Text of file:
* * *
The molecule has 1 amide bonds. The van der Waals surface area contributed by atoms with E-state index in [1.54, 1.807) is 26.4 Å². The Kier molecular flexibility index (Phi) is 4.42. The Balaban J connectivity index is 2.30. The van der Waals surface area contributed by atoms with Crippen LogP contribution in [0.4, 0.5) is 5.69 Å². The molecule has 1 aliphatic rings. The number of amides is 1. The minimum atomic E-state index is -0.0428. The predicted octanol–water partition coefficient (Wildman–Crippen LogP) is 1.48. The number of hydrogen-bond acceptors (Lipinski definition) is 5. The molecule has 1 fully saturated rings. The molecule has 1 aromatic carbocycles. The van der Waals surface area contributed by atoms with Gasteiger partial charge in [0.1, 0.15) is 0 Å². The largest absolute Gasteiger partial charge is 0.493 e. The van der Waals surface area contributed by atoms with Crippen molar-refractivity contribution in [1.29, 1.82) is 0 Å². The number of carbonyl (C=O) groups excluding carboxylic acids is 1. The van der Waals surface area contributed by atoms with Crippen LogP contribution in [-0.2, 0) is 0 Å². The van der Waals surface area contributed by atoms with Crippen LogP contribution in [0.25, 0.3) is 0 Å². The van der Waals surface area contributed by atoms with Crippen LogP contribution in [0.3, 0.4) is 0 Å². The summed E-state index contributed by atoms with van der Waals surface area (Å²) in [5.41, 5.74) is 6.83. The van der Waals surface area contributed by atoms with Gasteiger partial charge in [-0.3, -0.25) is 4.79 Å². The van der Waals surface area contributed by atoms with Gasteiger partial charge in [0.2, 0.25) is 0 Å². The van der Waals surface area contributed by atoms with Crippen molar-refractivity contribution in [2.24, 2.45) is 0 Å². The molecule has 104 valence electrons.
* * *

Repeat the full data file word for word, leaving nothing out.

The molecule has 1 amide bonds. The van der Waals surface area contributed by atoms with E-state index in [1.54, 1.807) is 26.4 Å². The Kier molecular flexibility index (Phi) is 4.42. The Balaban J connectivity index is 2.30. The van der Waals surface area contributed by atoms with Crippen LogP contribution in [0.4, 0.5) is 5.69 Å². The molecule has 1 aliphatic rings. The number of amides is 1. The minimum atomic E-state index is -0.0428. The predicted octanol–water partition coefficient (Wildman–Crippen LogP) is 1.48. The number of hydrogen-bond acceptors (Lipinski definition) is 5. The molecule has 1 fully saturated rings. The molecule has 1 aromatic carbocycles. The van der Waals surface area contributed by atoms with Gasteiger partial charge in [0.1, 0.15) is 0 Å². The largest absolute Gasteiger partial charge is 0.493 e. The van der Waals surface area contributed by atoms with Crippen molar-refractivity contribution in [1.29, 1.82) is 0 Å². The number of carbonyl (C=O) groups excluding carboxylic acids is 1. The van der Waals surface area contributed by atoms with Crippen LogP contribution in [-0.2, 0) is 0 Å². The van der Waals surface area contributed by atoms with Crippen LogP contribution in [0.25, 0.3) is 0 Å². The van der Waals surface area contributed by atoms with Crippen LogP contribution in [0.3, 0.4) is 0 Å². The summed E-state index contributed by atoms with van der Waals surface area (Å²) in [5.41, 5.74) is 6.83. The van der Waals surface area contributed by atoms with Gasteiger partial charge in [-0.3, -0.25) is 4.79 Å². The van der Waals surface area contributed by atoms with Gasteiger partial charge in [0.2, 0.25) is 0 Å². The van der Waals surface area contributed by atoms with Crippen molar-refractivity contribution in [2.24, 2.45) is 0 Å². The molecule has 104 valence electrons.